Ostad Elahi and the Tanbur
The renowned spiritual master Ostad Elahi was born and raised in a traditional village. He absorbed the pure spirituality that permeated his environment.
But the ethical principles he advanced went far beyond the limits of this spiritual ethos. These principles were supported by a complete system of thought, in which the right of every spirit to realise itself is at the center.
The tanbur is an instrument that has evolved through the centuries in the Khorasan region (northeast Iran, western Afghanistan, Turkmenistan and Uzbekistan). Its narrow pear-shaped body features seven to ten glued together separate ribs with a soundboard of mulberry wood containing patterned holes. Its long neck has three metal strings with the first string doubled.
The playing technique of the tanbur is complex and requires a special combination of finger movements on both hands that produce a rolling motion called shorr. Ostad Elahi revolutionized the tanbur by adding a third string, developing a new playing technique with the fingers of both hands and introducing a new resonance tuning.
He also compiled an extensive repertoire of traditional tanbur melodies that were previously reserved for devotional music. His mastery of these melodies enabled him to transform their spiritual meaning. He used his improvisational music to accentuate storytelling, enhance meditative practices and address difficult social problems. His profound impact embodies the spirit of the tanbur and exemplifies the role of music in the Kurdish quest for self-knowledge.
The tanbour’s music
Throughout history, music has been an essential part of spiritual practices. The tanbour is one of the most ancient and versatile instruments in this tradition, and its music can be both mystical and epic.
The tanbour has a pear-shaped body and a long neck with thirteen frets tied on it. It has front and side tuning keys, as well as a headstock. The instrument is made from mulberry wood and strung with cat or cow guts.
Kourosh Moradi is a master tanbour player, daf player, and tombak player who learned tanbour with his father Aliakbar Moradi and has shared his expertise in concerts and workshops around the world. His family has been practicing and sharing tanbur for generations.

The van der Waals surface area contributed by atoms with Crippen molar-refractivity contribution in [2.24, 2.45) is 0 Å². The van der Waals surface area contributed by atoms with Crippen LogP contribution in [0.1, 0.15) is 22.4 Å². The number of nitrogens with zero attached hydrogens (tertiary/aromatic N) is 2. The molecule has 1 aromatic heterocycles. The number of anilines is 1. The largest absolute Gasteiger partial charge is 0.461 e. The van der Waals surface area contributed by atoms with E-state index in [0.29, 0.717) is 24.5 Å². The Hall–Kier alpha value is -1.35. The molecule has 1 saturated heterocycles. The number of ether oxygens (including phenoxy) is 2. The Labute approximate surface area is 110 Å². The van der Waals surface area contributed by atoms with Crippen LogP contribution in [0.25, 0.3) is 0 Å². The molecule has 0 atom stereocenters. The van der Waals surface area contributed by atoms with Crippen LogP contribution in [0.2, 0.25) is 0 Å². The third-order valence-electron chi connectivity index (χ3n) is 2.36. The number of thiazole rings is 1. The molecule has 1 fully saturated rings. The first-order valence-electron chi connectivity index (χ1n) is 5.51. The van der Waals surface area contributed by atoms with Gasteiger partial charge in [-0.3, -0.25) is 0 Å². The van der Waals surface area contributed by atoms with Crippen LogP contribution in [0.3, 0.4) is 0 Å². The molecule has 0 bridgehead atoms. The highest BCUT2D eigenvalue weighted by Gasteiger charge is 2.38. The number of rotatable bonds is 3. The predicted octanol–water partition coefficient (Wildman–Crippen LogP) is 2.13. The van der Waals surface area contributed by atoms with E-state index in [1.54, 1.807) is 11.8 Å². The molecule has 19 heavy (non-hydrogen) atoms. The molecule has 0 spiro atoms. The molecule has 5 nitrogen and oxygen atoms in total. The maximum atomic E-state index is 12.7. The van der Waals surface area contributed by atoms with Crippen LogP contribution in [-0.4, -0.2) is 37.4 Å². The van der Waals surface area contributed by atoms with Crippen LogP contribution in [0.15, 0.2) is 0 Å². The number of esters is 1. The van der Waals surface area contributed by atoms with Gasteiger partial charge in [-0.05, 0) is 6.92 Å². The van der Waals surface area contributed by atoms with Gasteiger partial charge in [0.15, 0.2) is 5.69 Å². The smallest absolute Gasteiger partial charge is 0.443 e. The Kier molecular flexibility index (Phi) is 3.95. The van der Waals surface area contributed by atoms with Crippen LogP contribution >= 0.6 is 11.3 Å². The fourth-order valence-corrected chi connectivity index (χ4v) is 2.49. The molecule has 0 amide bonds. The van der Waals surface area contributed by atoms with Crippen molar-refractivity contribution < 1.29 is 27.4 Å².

In Yarsan philosophy, Tanbour and Mugham are placed alongside each other like spirit and body. This is a reflection of the continuity of Kalaam, as man though surfing in different garments is unchanging in his spiritual essence.
The tanbour’s history
The tanbour is one of the most ancient Persian musical instruments. It is mentioned in Iranian old manuscripts. The name of this instrument is derived from its shape, which is similar to the belly of a whale or a turtle. It has two strings and is played with the right hand.
OE considered music the highest form of worship and used it as a medium for spiritual reflection. He always emphasized that a true musician must play with divine intention, without any external points of reference. Therefore, he never performed in public or made professional recordings of his music.
This CD includes 2 unique improvisations that invite the listener to join in celestial dances toward the Source of Creation. Also, it contains a beautiful handbook and listening logs. The booklet gives short overviews of OE’s philosophy, why ABT became interested in co-producing this program and provides some basic understanding of auditory stimulation and the impact of the mind on sound.
The tanbour’s repertoire
As a deeply religious man, Ostad Elahi considered music above all a means of reflection and contemplation. He rarely played in public or made professional recordings of his music, and he often stated: “If it is played with a divine intention, then the sound of this instrument will be the link that will connect us to the Source.”
His complex playing technique (which involved strumming multiple strings at once, using all fingers except for the thumb) as well as a repertoire of modal and maqam-based melodies earned him a reputation among Kurdish/Iranian musicians as an innovator of this ancient instrument.
Arash Moradi and his son Kourosh, both tanbur players, join together in this program to carry on the family legacy. In addition to their mastery of the tanbur, they share their passion for Persian and Kurdish poetry through improvisational performance. Aman, Sad Aman is a beautiful example of the tanbur’s ability to translate words and emotion through its sound.